Driving Without a License Versus Driving Without a License on Person in Clearwater
Perenich, Caulfield, Avril & Noyes Personal Injury Lawyers | Florida Law
It is against the law to drive without a valid driver’s license or drive without your license in your possession in Florida. Both offenses can result in fines and other penalties.
Driving Without a License in Florida
Florida Statute §322.03 states that a person cannot drive a motor vehicle without a valid driver’s license. Reasons for someone not having a valid Florida driver’s license include:
- They never applied for a driver’s license
- They failed the tests or did not meet the requirements for a driver’s license
- The Florida Department of Motor Vehicles revoked or suspended a person’s driving privileges
- They did not renew their driver’s license when it expired
Driving without a valid driver’s license is a second-degree misdemeanor. Convictions may be punished by up to 60 days in jail and a $500 fine.
Will I Be Arrested if I Forget My Driver’s License?
Driving without a driver’s license on your person is a lesser charge than driving without a valid driver’s license. This traffic offense generally does not result in an arrest if you have a valid driver’s license. You can receive a traffic ticket, but it is a “correctable” traffic offense.
Before the time of your hearing or court appearance, you can present a valid driver’s license to the Clerk of Court. The driver’s license must have been valid when you received the traffic ticket. If so, the Clerk of Court may assess a $5 fee and dismiss your case according to §322.03(6) of the Florida Statutes.
What Happens if You Cause a Car Accident and Do Not Have a Driver’s License?
The police officer responding to the car accident will request your driver’s license, registration, and proof of insurance. If you do not have your driver’s license, the police officer may issue you a traffic ticket. The resolution of the traffic offense depends on whether you have a valid driver’s license or you merely do not have your license with you.
Failing to have a driver’s license on your person should not impact your Personal Injury Protection (PIP) insurance claim. Under Florida law, all drivers must have no-fault insurance. You can file a claim with your PIP carrier regardless of who caused the accident. You can receive reimbursement for up to 80 percent of your medical bills.
If you sustain serious injuries, you could pursue a claim against the at-fault driver. Damages could include lost wages, medical bills, pain & suffering, and out-of-pocket costs. You should discuss your claim with a car accident lawyer during a free consultation.
However, driving under suspension, with a revoked license, or without a valid driver’s license could negatively impact your insurance claim. Your PIP insurance company could deny your claim. If the other driver was at fault, the insurance company might investigate the cause of the accident more aggressively if you have a history of negligent driving behaviors.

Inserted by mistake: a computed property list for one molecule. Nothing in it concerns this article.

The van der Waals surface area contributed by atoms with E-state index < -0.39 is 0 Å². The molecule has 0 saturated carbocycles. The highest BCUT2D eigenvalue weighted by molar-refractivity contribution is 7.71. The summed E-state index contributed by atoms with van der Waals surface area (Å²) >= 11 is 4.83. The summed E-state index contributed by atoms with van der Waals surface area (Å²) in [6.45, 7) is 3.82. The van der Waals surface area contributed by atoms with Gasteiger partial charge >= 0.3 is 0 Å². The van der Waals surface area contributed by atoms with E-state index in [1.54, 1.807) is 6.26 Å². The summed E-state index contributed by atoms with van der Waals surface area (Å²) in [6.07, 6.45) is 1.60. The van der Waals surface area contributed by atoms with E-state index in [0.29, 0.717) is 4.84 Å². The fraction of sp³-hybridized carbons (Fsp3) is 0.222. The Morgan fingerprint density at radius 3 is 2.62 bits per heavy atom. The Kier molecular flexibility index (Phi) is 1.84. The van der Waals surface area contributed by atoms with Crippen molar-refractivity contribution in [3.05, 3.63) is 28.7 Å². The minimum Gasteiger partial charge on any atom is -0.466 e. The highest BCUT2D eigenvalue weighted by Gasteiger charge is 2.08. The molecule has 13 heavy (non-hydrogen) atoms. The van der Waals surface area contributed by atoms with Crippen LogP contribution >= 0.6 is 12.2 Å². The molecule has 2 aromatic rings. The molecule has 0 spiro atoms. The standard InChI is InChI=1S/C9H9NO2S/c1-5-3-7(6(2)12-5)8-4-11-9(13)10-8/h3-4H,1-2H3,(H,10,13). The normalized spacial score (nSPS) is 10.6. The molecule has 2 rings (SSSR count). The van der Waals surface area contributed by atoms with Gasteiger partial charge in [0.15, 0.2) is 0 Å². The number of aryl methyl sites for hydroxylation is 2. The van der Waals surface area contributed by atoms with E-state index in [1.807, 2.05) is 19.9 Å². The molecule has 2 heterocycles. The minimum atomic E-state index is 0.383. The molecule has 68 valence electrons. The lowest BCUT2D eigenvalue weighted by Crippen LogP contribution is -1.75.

What Happens if the Driver Who Caused My Car Accident Did Not Have a Valid Driver’s License?
It does not affect your right to pursue damage against an at-fault driver for serious injuries if the driver did not have a valid driver’s license. You may still pursue insurance claims and file a personal injury lawsuit.
However, many people who do not have a valid driver’s license do not have liability car insurance coverage. Additionally, they may not have sufficient assets to pay a personal judgment if you sued them and received an award for damages.
If the at-fault driver does not have insurance coverage, you might recover compensation for damages by filing a claim with your insurance company. Uninsured motorist insurance (UMI) coverage compensates you for damages caused by an uninsured driver.
If you have UMI coverage, you could receive compensation for your:
- Past and future medical expenses
- Past and future lost wages and benefits
- Decreases in future earning potential
- Pain and suffering caused by emotional distress, physical injuries, and mental anguish
- Loss of enjoyment of life
- Permanent impairments, disfigurement, and disability
- Reduced quality of life
- Ongoing personal care and long-term nursing care
The amount you receive for your economic and non-economic damages depends on the facts of the case, the severity of your injuries, and the limits of your insurance policy. You must prove that the uninsured driver caused the accident to receive compensation.
Contact the Pinellas County Car Accident Law Firm Of Perenich, Caulfield, Avril & Noyes Personal Injury Lawyers for Help
For more information, please contact the Clearwater and St. Petersburg car accident law firm of Perenich, Caulfield, Avril & Noyes Personal Injury Lawyers at the nearest location to schedule a free consultation today.
We serve in Pinellas County, and its surrounding areas:
Perenich, Caulfield, Avril & Noyes Personal Injury Lawyers – Clearwater
1875 N Belcher Rd. STE 201,
Clearwater, FL 33765,
Perenich, Caulfield, Avril & Noyes Personal Injury Lawyers – St. Petersburg
2560 1st Ave S,
St. Petersburg, FL 33712,